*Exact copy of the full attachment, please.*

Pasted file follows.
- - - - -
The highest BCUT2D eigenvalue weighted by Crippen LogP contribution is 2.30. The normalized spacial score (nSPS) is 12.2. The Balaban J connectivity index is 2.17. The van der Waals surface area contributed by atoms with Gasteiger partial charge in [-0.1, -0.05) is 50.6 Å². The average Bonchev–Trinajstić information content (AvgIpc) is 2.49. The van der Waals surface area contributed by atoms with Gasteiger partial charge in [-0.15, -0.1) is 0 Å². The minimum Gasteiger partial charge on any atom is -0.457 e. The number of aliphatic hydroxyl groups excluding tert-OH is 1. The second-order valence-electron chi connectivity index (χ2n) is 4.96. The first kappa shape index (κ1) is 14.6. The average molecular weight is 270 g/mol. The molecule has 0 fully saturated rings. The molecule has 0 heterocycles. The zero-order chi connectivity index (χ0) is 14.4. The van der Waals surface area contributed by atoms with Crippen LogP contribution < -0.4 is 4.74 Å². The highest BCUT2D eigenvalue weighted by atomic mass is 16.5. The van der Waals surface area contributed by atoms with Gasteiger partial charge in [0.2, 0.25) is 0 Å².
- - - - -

The highest BCUT2D eigenvalue weighted by Crippen LogP contribution is 2.30. The normalized spacial score (nSPS) is 12.2. The Balaban J connectivity index is 2.17. The van der Waals surface area contributed by atoms with Gasteiger partial charge in [-0.1, -0.05) is 50.6 Å². The average Bonchev–Trinajstić information content (AvgIpc) is 2.49. The van der Waals surface area contributed by atoms with Gasteiger partial charge in [-0.15, -0.1) is 0 Å². The minimum Gasteiger partial charge on any atom is -0.457 e. The number of aliphatic hydroxyl groups excluding tert-OH is 1. The second-order valence-electron chi connectivity index (χ2n) is 4.96. The first kappa shape index (κ1) is 14.6. The average molecular weight is 270 g/mol. The molecule has 0 fully saturated rings. The molecule has 0 heterocycles. The zero-order chi connectivity index (χ0) is 14.4. The van der Waals surface area contributed by atoms with Crippen LogP contribution < -0.4 is 4.74 Å². The highest BCUT2D eigenvalue weighted by atomic mass is 16.5. The van der Waals surface area contributed by atoms with Gasteiger partial charge in [0.2, 0.25) is 0 Å².